The East Baray, a reservoir built due east of Angkor Thom, is an impressive 7.5 kilometres long by almost two kilometres wide. Despite its size, it’s a feature of the Angkorian landscape many tourists are utterly unaware of as it’s almost impossible to notice on ground level to the untrained eye — it has since dried up. It’s well worth looking at on an aerial map and satellite images for a better sense of the scale and diversity of the Angkor area as it once was – it was not all about temples.
After completion, it was fed its water via a canal from the Roulos river that emptied into its northeastern corner. When full to a planned depth of four metres, the baray held a massive 55 million cubic metres of water, forming an integral part of the complex hydraulic system that ensured rice irrigation to support the population at the time (at least according to one school of academic thought).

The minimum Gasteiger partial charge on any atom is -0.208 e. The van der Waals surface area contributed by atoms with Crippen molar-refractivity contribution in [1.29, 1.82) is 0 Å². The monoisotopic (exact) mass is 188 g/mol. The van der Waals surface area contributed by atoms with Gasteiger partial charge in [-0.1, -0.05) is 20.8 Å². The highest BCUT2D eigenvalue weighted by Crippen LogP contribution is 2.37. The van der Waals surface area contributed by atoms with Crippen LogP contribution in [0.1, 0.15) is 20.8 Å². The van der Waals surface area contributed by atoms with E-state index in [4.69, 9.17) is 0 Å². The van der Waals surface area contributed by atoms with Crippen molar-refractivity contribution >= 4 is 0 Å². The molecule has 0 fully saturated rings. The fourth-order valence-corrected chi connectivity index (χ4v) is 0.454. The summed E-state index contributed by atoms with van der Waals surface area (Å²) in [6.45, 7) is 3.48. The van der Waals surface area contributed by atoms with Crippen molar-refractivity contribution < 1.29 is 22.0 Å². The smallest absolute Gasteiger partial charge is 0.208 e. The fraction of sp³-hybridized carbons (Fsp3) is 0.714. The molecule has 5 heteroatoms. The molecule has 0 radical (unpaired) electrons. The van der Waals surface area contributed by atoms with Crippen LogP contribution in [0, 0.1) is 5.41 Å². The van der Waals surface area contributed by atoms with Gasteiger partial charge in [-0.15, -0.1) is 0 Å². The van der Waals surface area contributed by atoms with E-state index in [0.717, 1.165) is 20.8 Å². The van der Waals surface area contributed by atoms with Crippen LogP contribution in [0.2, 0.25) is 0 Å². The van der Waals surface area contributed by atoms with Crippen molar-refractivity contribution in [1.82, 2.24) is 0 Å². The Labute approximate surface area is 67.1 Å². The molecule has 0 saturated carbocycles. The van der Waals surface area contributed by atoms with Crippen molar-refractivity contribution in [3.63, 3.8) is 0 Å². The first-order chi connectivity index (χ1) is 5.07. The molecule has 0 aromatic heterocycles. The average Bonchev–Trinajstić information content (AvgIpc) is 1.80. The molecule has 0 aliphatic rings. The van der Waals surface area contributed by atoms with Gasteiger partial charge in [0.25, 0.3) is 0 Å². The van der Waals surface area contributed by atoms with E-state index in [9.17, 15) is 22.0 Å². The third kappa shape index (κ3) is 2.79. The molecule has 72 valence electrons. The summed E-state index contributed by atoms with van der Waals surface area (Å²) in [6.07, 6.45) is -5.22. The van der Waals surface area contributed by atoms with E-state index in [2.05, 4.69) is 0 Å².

Today there is no water to speak of — but towards the centre sits the East Mebon on a purpose-built elevated temple island. What a splendid sight it must have been when the baray was full, arriving here by boat across what must have felt like much more than an over-sized lake.
The East Baray today is grassland and farmland – hamlets are scattered across the site where sandy tracks weave across the terrain between paddy. Today visitors head to the water-filled West Baray – a popular local spot – or to the North Baray which was re-filled with water only in recent times, which help provide an understanding of how the East Baray would also have once been.
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